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Norwich doctor is helping to transform young lives in Africa

PUBLISHED: 09:04 03 November 2017 | UPDATED: 09:20 03 November 2017

Dr Ruth Seager with some of the team in The Gambia. Photo: NNUH

Dr Ruth Seager with some of the team in The Gambia. Photo: NNUH

NNUH

A doctor from Norfolk and Norwich University Hospital (NNUH) is using her expertise to help transform the lives of young patients overseas.

Donated BNF books. Photo: NNUH Donated BNF books. Photo: NNUH

Dr Ruth Seager, who works with the NNUH paediatric surgery team, is a volunteer with the charity Humanity First Medical UK. The charity provides medical assistance to communities overseas, either as part of a response team following a disaster, or by offering medical support and training during longer-term projects.

Dr Seager is part of a global volunteer team of surgeons, doctors, nurses and paramedics who give their spare time to help people in need, with the volunteers sometimes paying for their own flights.

At the moment Dr Seager is taking part in a project supporting the Gambian Health Ministry to improve the infrastructure of the country’s health service and works at the country’s main paediatric hospital in the capital Banjul.

Dr Seager said: “I have been going to The Gambia every six months for about two years and we spend one or two weeks there each time.

“We do not have a large budget, so I try to get as much donated equipment and supplies as possible. The NNUH recently donated several copies of last year’s BNF, the British National Formulary – a book which provides details of medicines and how they should be prescribed, including their side-effects and doses.

“We teach basic resuscitation for children and newborns and have created an emergency box containing vital equipment for looking after very unwell children, including saturations monitors, oxygen masks and emergency airways. With the support of Teleflex (medical technology provider) we have also provided training and equipment for obtaining emergency intraosseous access when needed for resuscitation.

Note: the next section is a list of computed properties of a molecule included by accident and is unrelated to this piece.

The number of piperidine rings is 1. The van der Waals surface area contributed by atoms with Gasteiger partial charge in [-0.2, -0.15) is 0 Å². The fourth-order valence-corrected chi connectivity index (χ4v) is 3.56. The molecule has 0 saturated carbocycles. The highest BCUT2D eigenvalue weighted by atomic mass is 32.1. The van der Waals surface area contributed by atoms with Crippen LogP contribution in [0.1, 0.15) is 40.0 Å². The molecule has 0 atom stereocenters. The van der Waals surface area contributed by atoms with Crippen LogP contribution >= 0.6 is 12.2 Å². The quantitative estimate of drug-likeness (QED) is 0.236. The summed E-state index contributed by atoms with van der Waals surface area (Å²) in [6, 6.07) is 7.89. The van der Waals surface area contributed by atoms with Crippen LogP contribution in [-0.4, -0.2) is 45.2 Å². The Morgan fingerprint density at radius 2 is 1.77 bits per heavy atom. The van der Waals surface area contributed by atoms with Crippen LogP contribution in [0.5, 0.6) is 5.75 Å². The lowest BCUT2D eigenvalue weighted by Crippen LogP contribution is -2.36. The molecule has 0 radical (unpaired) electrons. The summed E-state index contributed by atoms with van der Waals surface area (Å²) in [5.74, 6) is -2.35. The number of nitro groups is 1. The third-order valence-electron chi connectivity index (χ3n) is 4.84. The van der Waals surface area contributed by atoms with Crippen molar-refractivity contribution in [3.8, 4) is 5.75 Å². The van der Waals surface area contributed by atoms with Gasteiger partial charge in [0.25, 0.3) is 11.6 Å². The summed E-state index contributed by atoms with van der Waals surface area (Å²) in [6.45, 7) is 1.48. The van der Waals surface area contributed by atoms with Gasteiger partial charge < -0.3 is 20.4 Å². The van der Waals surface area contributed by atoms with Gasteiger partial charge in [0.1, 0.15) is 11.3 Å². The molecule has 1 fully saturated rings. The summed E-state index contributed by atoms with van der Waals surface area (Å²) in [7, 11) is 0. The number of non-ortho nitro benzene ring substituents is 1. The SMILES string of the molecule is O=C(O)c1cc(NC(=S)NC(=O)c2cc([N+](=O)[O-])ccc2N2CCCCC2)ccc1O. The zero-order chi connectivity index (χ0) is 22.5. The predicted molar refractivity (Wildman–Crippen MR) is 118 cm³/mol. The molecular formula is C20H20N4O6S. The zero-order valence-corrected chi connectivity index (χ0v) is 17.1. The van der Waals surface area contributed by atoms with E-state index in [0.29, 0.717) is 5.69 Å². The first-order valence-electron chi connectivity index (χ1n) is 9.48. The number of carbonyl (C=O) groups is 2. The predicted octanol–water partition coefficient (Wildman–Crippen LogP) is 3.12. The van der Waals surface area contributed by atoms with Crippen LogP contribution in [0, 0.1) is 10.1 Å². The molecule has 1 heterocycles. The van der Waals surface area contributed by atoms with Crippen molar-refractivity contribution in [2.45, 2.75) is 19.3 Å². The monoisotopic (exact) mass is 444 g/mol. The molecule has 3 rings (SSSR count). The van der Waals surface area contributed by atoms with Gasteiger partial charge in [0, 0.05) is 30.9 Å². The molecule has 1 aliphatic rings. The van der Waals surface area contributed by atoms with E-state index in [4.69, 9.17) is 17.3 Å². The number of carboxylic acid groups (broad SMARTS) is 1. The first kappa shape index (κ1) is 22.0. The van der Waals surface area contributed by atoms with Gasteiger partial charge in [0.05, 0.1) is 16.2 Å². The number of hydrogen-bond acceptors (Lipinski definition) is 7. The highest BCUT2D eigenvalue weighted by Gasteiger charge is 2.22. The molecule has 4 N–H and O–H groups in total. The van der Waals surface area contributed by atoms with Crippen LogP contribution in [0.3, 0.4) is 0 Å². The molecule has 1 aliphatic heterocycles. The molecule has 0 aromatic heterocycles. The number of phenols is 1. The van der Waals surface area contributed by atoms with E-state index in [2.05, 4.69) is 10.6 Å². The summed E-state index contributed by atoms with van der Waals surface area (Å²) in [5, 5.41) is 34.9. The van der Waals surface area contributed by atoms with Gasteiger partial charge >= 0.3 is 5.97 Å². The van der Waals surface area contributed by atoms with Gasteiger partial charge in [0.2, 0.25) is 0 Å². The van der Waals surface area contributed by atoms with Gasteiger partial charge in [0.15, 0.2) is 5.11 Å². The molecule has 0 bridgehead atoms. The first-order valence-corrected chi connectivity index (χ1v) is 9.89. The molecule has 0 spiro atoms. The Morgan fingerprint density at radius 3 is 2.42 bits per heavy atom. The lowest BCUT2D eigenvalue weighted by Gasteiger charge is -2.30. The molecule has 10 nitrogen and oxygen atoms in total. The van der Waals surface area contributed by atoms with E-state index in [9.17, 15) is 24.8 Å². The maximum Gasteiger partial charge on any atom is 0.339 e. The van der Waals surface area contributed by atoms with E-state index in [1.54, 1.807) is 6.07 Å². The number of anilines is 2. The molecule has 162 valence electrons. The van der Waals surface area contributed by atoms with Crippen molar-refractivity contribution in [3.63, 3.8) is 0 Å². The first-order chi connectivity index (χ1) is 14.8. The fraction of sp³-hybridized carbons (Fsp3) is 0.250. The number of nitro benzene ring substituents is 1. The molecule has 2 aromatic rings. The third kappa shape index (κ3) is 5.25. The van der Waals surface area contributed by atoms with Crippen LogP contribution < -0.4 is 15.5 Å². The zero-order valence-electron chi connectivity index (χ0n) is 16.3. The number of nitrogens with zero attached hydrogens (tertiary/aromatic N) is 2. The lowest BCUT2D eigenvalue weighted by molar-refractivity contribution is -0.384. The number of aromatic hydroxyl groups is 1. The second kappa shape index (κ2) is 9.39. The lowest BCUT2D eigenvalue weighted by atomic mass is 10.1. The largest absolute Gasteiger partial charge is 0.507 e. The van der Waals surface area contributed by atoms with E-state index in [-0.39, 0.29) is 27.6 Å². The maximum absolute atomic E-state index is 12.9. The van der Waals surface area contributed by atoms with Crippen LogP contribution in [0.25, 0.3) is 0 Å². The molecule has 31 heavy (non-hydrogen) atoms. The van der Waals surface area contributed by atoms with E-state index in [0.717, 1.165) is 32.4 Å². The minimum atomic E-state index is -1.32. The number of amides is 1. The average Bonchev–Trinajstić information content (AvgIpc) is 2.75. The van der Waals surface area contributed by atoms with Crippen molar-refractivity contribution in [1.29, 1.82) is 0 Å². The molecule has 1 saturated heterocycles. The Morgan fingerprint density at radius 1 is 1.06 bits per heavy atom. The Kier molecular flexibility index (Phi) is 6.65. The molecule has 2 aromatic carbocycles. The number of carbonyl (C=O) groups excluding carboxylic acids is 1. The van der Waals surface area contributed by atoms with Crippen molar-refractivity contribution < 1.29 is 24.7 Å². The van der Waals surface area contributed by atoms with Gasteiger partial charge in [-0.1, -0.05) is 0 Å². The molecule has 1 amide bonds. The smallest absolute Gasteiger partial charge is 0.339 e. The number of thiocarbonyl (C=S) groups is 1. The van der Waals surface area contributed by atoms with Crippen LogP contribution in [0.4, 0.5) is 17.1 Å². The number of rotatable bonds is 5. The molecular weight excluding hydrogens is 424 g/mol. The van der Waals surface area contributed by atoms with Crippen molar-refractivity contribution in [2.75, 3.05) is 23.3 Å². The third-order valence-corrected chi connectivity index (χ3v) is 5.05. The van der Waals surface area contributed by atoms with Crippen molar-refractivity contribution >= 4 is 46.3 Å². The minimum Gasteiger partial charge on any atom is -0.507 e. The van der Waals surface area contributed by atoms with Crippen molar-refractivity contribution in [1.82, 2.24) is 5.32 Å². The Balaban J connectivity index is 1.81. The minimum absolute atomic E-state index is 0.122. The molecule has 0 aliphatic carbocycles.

“Last year we had new bed linen and mattresses made for the neonatal unit, and we recently donated three CPAP machines (continuous positive airway pressure) with the help of another charity SAFE Anaesthesia Worldwide. During one visit we decorated the paediatric and neonatal units with colourful wall stickers donated by Beckyandlolo.com.

“The neonatal unit previously had no way of sterilising feeding cups so we donated sterilising tablets and buckets which allow this to be done easily now. A six-month supply of tablets costs only £20.”

Dr Seager said although the team spends a short time during each visit, the project appears to be a success because the volunteers return regularly and can see what has worked and what hasn’t and adjust their work accordingly. She added: “We very much work with the local doctors and nurses who lead our projects. They tell us what they need and we work together”.

During a recent visit, Dr Seager had a chance meeting with the new President Adama Barrow who was very grateful for the help provided by the team.

She said: “The people are all extremely friendly and welcoming, they have the clinical expertise, it is facilities and resources which they lack.

“I find it upsetting when you see patients who you know could be helped more if resources were not limited.

“We are very close to the local doctors and when we leave they know we are always coming back 6 months later to continue our work together.”

Anyone who would like to get involved with the charity can find further information on the website or contact Ruth directly at ruth.seager@uk.humanityfirst.org

Donations to the Gambia project can be made by clicking here.

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